Tag Archives: Travel

We didn’t mean to, but….

The other day we went out and bought Mrs S a car. An MPV that came at a good price from a trusted dealer. So now we are both independent of each other as far as transport is concerned, and have a fallback option in case our other car becomes hors de combat for whatever reason. Or if we have two batches of visitors to collect from differing air or ferry terminals.

Of course shelling out for a new wagon means I have less ready money at present than I’m comfortable with, what with the house and all coming up, but we can afford it, and it’s a nice to have in case one of us has to zip off somewhere at short notice. Public transport is all very well, but it takes an age to get anywhere and you’re crammed in with the coughing and spluttering masses. I need the off road capability of the SUV and Mrs S doesn’t, preferring never to drive down anything less than a Motorway or N-Route. I’ll get her registered with a toll card account so the doesn’t have to fuss with all the loose change.

With the easing of restrictions now that the Pandemic is almost (But not quite) officially over, ‘South’ has been let out of her home to picnic on the beach with friends down in the fabled land of Oz, and is talking excitedly about coming over for an extended visit. Indeed as are most of our extended family. For some reason they’re all very interested in visiting our new place. Hopefully we’ll have the decorating done in time for the festering season and any visitors that come our way.

I know Boris the Henpecked over in the UK is not letting go of the petty powers he put in place that have made life so miserable for most of us, but things are turning out all right. Decisions have been made, life changes planned and the next few years promise to be very interesting indeed, but in a good way.

Winter for example promises to be full speed ahead and bugger the politicians. I’ve never had this much land to play with before, but we’re planning our planting and rearing around a nine month active year with three months downtime when we will take extended breaks with family overseas, which suits our temperaments very nicely. This first year I shall be busy putting my ‘O’ level woodwork skills to work on building raised vegetable beds and beehives ready for Spring. There’s agricultural contractors to organise and a fox to get rid of, so I won’t be going anywhere for 2021-22.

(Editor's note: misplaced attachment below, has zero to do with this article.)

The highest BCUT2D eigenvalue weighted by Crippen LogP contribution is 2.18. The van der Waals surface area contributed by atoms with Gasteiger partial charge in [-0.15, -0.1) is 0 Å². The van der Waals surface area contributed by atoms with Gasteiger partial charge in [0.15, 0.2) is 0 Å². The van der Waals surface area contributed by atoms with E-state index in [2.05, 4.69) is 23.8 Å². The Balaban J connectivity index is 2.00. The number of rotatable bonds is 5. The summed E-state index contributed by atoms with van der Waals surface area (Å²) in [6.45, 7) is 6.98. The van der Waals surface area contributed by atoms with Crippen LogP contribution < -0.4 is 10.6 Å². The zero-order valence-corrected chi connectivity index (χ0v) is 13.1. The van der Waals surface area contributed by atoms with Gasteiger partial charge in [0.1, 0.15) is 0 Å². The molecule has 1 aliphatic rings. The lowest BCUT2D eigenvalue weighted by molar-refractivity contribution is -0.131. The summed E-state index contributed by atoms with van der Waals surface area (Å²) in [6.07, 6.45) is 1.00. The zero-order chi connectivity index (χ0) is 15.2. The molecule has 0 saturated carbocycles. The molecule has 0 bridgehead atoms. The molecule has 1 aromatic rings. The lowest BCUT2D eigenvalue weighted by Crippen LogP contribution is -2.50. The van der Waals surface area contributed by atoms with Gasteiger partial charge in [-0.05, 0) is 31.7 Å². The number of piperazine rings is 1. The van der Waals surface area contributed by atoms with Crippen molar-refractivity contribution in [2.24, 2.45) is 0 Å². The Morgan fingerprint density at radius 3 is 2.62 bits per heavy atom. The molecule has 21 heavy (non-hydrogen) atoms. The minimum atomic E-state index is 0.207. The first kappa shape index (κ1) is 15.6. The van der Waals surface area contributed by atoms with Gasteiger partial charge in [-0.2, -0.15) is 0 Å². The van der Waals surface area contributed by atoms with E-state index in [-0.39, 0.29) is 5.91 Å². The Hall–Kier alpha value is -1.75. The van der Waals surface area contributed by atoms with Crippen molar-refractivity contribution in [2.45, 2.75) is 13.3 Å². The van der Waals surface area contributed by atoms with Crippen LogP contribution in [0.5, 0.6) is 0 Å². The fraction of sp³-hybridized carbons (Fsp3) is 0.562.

I’m quite giddy with anticipation. Sod the ‘carbon footprint’.

A good week

Excuse the blogging absence, but we’ve been hosting ‘North’ for the last week and a bit. Our youngest daughter has been with us here in the wilder west of Ireland, putting a smile on our faces and forcing the household to go vegetarian for a week, but that’s no bother as she does eat fish. So it wasn’t really an issue, although I must confess to being all Salmoned out.

There have been times over the last pointless eighteen months when we despaired of ever seeing her again, but the simple joy of her saying “Gimme a hug” at the airport lifted a huge weight from our shoulders.

To hell with the politicians and their silly lockdowns, masks and ‘vaccine passports’. If ever introduced to one such, I will ask them pointedly if they were for or against lockdowns. If against, they will receive a handshake and me saying; “So why did you not speak out more loudly?” If for, then I will withhold my hand and spit in their foetid, narrow minded eyes before walking away.

What I have loved about the last week is that we got to greet a much loved family member in person. You simply cannot put a price on such events. However, I will never forgive those who have repeatedly extended lockdowns and mask mandates for the damage they have done. I may run out of spit.

Notwithstanding, last night ‘North’ went back to her London flat, much to our regret. She filled out all the right forms, went through all the pointless motions and walked away from us into a near-deserted airport.

An empty airport is a strange thing to see. Like some huge, lonely creature staring aimlessly out across the landscape, mourning the life and human activity that it is denied. Despite all the mock-cheerful “Glad to see you back!” and “Welcome!” billboards, there is still a long, low sadness that hangs over such places like bad weather. Airports, in spite of what anyone might think of the security theatre and interminable queues, are still a place for human interaction, of greetings and goodbyes, no matter how brief. A place of living, not as at present, of a kind of living death.

We’re a global family. Spread all over the world from England to Australia. Wrested asunder on the flimsiest and most overblown of pretexts. First a virus with less than a 1% mortality rate, and now ‘global warming’ (Again). Neither of which are valid reasons, even if the latter is patently false. All of these doomsday predictions come from a faction of mathematical modellers who aren’t fit to compile a basic spreadsheet. People who seem never to set foot outside of their centrally heated offices, or they would have noticed how brief Summers are becoming.

Unfortunately now the principle has been established, only the privileged will be allowed to travel freely, the rest of us will be discouraged from doing so.

So ‘North’ has gone home. The upside of which means steak is back on the menu as of today. Pass the Dijon mustard. I’ve had a bloody good week.

A pub lunch

For the first time in eighteen months, Mrs S and I popped out for an indoors lunch in a pub. In Tipperary no less. As we were sitting there, I was treated to a large screen running footage from the ‘Tokyo 2020 Olympics’ live. Yes, I know that sounds bizarre, but then we are living in bizarro-world, so no big deal right?

Actually the games are being held in 2021. Quite frankly I found the spectacle completely weird. Athletes competing in an almost completely empty stadia. Tier after tier of empty seats with no-one but a couple of dozen or so team members and officials to cheer their team mates and champions on to victory. I found the sight somewhat disturbing and remarked upon this observation to Mrs S.